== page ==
Gold price in the domestic market registered a new high on Tuesday as it jumped to Rs182,700 per tola after an increase of Rs4,500 – a continuation of trend being witnessed in Pakistan during the past few week.
Hence, the price for 10-gram gold price increased by Rs3,858 to Rs156,636 after the rate increased by $12 to $1,810 per ounce in the international market.
The surge in price comes as a Swiss expert recently warned that gold price could touch $4,000 per ounce in 2023 – more than double from the current level – saying interest rate hikes and recession fears are keep markets volatile.
But his prediction shows a wide range from $2,500 to $4,000 against the present level of $1,814.5 per ounce [one ounce = 28.3495 grams]. However, many others do not agree with his views.
Since December 1, the price has jumped by 13.3 percent (or Rs21,500) per tola. The explosive growth raises questions as to whether the surging price is sustainable or constitutes an unsustainable bubble with the investors shifting their focus to the yellow metal amid a depreciating rupee and dwindling profit in stocks.
The market sources say the gold price in Pakistan old has been “over cost” [over valued] by Rs5,000 per tola as compared to prices in Dubai. This means that, at present, the Pakistani gold market is more expensive than the world market.
Earlier, it was reported that the demand for gold hit a record high at 13 tonnes (worth around $800 million) in July-September 2022, rising by 34 percent quarter-on-quarter.
Previously, the US dollar was the most preferred asset for investment in Pakistan. During high inflation days, investors parked their savings in foreign currency to safeguard their funds from the devaluing rupee.
Meanwhile, the difference between the official price and the rate at which it is being sold is widening with the representative body of jewellers saying that gold is being sold at around Rs185,000 per tola.
What did the Swiss expert say?
Juerg Kiener, managing director and chief investment officer of Swiss Asia Capital, told CNBC that there was a good chance the gold market saw a major move and “it’s not going to be just 10 percent or 20 percent”. The move will “really make new highs”.
Kiener explained that many economies could face “a little bit of a recession” in the first quarter, which would lead to many central banks slowing their pace of interest rate hikes and make gold instantly more attractive. He said gold is also the only asset which every central bank owns.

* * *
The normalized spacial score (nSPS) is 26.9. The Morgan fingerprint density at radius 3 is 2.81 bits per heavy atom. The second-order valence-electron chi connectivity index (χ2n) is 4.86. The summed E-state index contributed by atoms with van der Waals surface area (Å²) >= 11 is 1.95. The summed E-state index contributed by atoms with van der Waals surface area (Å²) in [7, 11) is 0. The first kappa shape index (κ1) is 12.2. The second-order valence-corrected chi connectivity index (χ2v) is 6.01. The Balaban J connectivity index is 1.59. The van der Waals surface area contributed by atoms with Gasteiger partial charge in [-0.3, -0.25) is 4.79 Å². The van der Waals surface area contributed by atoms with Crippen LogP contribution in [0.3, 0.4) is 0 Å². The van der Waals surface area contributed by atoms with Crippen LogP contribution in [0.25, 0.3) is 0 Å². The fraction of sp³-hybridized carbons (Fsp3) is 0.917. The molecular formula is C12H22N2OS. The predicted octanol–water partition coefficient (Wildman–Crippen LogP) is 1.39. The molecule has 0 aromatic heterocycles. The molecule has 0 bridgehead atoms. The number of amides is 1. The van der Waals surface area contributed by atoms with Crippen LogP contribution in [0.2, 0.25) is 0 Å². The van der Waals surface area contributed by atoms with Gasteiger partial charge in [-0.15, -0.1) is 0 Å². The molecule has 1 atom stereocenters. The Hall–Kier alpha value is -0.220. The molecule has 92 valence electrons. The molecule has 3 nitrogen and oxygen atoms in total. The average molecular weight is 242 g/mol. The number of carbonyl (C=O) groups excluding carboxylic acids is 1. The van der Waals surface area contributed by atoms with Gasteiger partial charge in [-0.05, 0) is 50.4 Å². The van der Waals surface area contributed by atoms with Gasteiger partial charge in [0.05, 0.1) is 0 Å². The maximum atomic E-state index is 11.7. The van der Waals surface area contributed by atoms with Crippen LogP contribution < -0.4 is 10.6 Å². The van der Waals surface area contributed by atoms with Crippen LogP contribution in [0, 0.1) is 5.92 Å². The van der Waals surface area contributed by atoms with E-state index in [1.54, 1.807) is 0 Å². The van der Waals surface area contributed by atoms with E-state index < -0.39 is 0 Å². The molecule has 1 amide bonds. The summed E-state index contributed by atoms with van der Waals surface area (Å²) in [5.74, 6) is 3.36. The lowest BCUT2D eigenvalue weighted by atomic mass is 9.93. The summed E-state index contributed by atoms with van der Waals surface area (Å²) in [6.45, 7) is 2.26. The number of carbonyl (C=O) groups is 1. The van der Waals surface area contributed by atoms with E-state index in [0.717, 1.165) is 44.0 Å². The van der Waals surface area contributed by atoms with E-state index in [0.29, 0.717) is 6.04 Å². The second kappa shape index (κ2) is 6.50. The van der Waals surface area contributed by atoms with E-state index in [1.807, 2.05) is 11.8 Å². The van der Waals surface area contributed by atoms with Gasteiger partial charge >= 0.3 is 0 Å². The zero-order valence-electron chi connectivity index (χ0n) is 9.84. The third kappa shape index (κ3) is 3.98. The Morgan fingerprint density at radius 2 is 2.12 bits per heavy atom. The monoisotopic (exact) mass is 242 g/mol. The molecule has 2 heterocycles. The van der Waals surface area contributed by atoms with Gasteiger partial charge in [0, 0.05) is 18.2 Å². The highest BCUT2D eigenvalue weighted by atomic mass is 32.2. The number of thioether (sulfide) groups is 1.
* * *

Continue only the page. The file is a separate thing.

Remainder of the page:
According to the World Gold Council, central banks bought 400 tonnes of gold in the third quarter, almost doubling the previous record of 241 tonnes during the same period in 2018.
“Since [the] 2000s, the average return [on] gold in any currency is somewhere between 8 percent and 10 percent a year. You haven’t achieved that in the bond market. You have not achieved that in the equity market.”
Kiener also said investors would look to gold with inflation remaining high in many parts of the world. “Gold is a very good inflation hedge, a great catch during stagflation and a great add onto a portfolio.”
No! It won’t rise that much
But Kenny Polcari – senior market strategist at Slatestone Wealth – doesn’t agree with Kiener despite strong demand for gold.
Polcari told CNBC, “I don’t have a $4,000 price target on it, although I’d love to see it go there,” and argued that gold prices would see some pullback and resistance at $1,900 an ounce. Prices would be determined by how inflation responds to interest rate hikes globally, he added.
China is a big buyer
When asked if supply is low due to high demand, Kiener said “there’s always supply, but maybe not at the price you want”.
But high prices are no match for buyers in China who are paying a premium for the precious metal, he said.
Earlier this month, China’s central bank announced it added about $1.8 billion worth of gold to its reserves, bringing the cumulative value to around $112 billion.
“Asia has been a big buyer. And if you look at the whole trade, essentially gold is leaving the West, and it’s going into Asia,” he added.
Invest something in gold
Nikhil Kamath, co-founder of India’s largest brokerage Zerodha, said investors should allocate 10 percent to 20 percent of their portfolio to gold, adding that it’s a “relevant strategy” going into 2023.
“Gold also traditionally has been inversely proportional to inflation, and it has been a good hedge against inflation,” Kamath said.
“If you look at how much gold you require to buy a mean home in the 70s, you probably require the same or lesser amount of gold today than you did back in the 70s, or the 80s, or the 90s,” he added.